Hollywood and the recasting of biblical epics

Taken from the Ferens Fine Art Film Lecture delivered in Hull by Dr Erica Sheen, the lecturer in literature and film at Sheffield University
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The Independent Online

In the 1950s, the widescreen biblical epic testified to Hollywood's appropriation of the ideological values associated with cinema's basic raw material: light. In the 1990s, the contemporary blockbuster was marked by the development of film-making practices that displace light from the apparatus completely. As we enter the second 100 years of cinema, we have to ask what might be the values of a cinema without light, and who they will serve.

In the 1950s, the widescreen biblical epic testified to Hollywood's appropriation of the ideological values associated with cinema's basic raw material: light. In the 1990s, the contemporary blockbuster was marked by the development of film-making practices that displace light from the apparatus completely. As we enter the second 100 years of cinema, we have to ask what might be the values of a cinema without light, and who they will serve.

DreamWorks' The Prince of Egypt appeared to address precisely that question. Few animated films show any interest in the absence from their frames of a light source. In The Prince of Egypt the absence became an idea: its distinctive visual style explored the compositional potential light offers once it has been released from ideological duty as the symbol of divine revelation. From this perspective, it seemed to challenge the Zionist affiliations of the Fifties widescreen epic. From its very beginning, which adapts the opening of The Ten Commandments and the chariot race of Ben-Hur, the film was obviously not just a remake, but a rethinking of these earlier films.

Where The Ten Commandments stressed the "accuracy" of its biblical scholarship, The Prince of Egypt identified itself at the outset as an adaptation - and appeared to take considerable risks in doing so. The theatrical release gave three contrasting references for "testimonials" to Moses: the Hebrew Bible, Deuteronomy 34:10; the New Testament, Acts 7:35; and the Qur'an, 19:51. Here, then, was something quite startling: the possibility that a mainstream entertainment film might acknowledge the historical identity of Christian, Jew and Arab, as well as the dignity of their differences. Picking up Ben-Hur's story of a lost friendship between two young men, and writing it back into the early years of the story told by The Ten Commandments, the film appeared to arrest a narrative of historical alienation and to replace it with a nostalgic retrospect on lost brotherhood - thus implying that brotherhood remains a potential within the history of the people now divided by it.

Since personal contact between Steven Spielberg and Bill Clinton is a well-documented feature of the current American presidency's special relation with Hollywood, it wasn't difficult to find in the background of this multiculturalist aesthetic the event Clinton aide George Stephanopoulos has described as "the most inspiring day of his presidency": the Israel-PLO deal announced in Washington in August 1993.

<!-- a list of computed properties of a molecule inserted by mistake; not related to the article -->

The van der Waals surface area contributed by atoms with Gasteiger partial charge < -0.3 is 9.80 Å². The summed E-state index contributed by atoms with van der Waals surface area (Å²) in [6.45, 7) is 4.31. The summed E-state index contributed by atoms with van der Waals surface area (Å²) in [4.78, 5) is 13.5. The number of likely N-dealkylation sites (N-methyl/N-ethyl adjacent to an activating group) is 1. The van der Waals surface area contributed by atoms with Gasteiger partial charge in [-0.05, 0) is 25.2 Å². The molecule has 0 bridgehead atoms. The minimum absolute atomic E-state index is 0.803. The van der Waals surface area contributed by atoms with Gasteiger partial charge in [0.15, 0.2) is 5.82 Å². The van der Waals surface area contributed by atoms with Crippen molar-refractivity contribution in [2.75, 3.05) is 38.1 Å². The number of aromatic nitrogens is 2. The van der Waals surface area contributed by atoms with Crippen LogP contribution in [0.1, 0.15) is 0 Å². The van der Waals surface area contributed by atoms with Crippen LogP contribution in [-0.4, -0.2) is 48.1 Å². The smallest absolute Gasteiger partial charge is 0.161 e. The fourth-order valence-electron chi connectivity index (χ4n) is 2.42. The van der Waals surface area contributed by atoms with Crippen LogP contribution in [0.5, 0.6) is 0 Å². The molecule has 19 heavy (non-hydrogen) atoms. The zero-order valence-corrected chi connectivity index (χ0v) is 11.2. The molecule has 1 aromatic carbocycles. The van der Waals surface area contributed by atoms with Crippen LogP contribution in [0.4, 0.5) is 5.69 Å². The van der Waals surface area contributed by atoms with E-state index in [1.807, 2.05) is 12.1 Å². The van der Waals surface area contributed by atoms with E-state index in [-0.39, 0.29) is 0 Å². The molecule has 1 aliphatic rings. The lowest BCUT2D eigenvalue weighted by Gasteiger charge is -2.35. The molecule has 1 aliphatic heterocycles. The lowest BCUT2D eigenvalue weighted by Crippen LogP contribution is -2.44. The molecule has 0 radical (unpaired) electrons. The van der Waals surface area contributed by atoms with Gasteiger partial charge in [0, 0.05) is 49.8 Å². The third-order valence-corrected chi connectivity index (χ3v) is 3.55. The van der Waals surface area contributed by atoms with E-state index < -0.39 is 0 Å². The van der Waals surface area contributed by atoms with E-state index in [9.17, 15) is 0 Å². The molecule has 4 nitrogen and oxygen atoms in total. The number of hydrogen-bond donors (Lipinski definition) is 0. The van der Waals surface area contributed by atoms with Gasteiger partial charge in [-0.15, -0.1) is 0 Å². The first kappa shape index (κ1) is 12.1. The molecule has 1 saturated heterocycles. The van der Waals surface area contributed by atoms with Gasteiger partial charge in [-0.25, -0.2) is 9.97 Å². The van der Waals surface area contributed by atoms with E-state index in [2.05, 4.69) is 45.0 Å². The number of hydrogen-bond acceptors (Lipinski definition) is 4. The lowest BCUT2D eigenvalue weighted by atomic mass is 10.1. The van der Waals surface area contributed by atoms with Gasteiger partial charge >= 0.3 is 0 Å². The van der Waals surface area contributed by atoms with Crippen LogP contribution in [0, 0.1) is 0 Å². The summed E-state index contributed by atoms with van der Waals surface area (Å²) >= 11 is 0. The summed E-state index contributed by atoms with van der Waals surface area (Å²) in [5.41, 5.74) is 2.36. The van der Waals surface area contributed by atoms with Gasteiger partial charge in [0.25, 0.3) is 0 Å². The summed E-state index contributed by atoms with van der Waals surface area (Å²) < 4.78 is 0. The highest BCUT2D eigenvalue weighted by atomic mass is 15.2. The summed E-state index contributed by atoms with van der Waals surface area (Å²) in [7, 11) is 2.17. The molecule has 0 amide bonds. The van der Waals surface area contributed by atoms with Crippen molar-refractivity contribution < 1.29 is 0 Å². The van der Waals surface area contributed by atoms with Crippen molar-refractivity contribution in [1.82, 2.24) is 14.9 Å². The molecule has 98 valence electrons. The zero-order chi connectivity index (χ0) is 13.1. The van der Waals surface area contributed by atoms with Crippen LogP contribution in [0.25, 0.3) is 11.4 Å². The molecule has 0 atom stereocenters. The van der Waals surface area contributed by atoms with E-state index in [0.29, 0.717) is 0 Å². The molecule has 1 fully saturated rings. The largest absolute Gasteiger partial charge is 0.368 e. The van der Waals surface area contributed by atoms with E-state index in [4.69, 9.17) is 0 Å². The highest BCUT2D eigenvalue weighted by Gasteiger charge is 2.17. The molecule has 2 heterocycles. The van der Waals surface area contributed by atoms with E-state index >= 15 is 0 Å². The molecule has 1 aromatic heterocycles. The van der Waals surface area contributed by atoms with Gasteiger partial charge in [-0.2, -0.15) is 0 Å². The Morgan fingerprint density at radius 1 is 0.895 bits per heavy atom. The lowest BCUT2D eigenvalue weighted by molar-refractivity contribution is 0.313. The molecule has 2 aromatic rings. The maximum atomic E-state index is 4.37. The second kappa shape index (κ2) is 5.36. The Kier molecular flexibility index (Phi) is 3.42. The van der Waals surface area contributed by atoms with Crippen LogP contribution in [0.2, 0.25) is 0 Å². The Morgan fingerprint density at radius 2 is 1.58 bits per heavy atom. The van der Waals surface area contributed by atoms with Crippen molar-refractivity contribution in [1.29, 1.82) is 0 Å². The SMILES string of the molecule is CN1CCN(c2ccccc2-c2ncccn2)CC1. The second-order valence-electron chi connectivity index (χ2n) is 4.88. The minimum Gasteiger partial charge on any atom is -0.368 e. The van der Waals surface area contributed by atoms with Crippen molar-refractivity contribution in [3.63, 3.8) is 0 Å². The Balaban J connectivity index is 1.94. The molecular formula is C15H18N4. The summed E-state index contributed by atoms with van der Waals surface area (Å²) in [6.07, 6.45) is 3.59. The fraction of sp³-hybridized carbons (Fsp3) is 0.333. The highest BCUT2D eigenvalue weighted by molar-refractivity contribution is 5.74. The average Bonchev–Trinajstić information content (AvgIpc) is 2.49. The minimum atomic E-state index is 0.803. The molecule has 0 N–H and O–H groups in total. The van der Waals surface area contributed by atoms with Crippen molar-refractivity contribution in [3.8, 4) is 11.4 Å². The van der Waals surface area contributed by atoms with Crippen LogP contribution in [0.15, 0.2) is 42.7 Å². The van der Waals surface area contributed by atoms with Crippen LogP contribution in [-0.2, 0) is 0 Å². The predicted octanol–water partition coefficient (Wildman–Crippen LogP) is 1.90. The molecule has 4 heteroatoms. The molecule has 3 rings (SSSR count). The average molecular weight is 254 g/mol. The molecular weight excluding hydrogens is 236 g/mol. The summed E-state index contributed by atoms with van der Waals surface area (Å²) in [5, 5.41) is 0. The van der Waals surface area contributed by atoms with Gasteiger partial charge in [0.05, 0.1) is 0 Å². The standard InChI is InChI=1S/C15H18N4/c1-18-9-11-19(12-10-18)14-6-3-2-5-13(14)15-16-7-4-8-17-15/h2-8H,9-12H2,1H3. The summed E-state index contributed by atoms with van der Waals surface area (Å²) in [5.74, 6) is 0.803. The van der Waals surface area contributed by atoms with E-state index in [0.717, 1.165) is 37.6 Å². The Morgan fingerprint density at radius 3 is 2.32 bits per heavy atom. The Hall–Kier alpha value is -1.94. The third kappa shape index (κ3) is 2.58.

Stephanopoulos records the fact that, the night before this event, "Clinton rose at 3am to read his Bible. He was searching for words as meaningful as the impending moment: Israeli prime minister Yitzhak Rabin and Chairman Yasir Arafat of the PLO were going to shake hands and pledge to return the ancient lands of Judea and Samaria to a time when "the land had rest from war" (Joshua 11:23).

The speech finally included an excerpt from the Koran suggested by Prince Bandar of Saudi Arabia. During the ceremony itself, Rabin accelerated through the seasons of Ecclesiastes and closed with a line from the Hebrew prayer book - "May He who brings peace to His universe bring peace to us and to all Israel."

Unfortunately, that's about as far as we can take the multiculturalist line. Since 1907, when the Kalem Company was taken to the Supreme Court for making a film of Ben-Hur without copyright clearance, film rights have come a long way, and they do not encourage a reading of this film as an address to Edward Said's ideal of a "new universality". The copyright on The Prince of Egypt states that "DreamWorks SKG is the intellectual property holder of the movie The Prince of Egypt and holds copyright over the movie, characters and storyline".

Considering that Spielberg's company Amblin Entertainments threatened legal action against institutions using the word "Jurassic" after the release of Jurassic Park, copyright on the "storyline" of a film that itself acknowledged three different scriptural sources is worth a slight intake of breath - not least because it did so in the face of Islam's absolute prohibition on scriptural representations of any kind.

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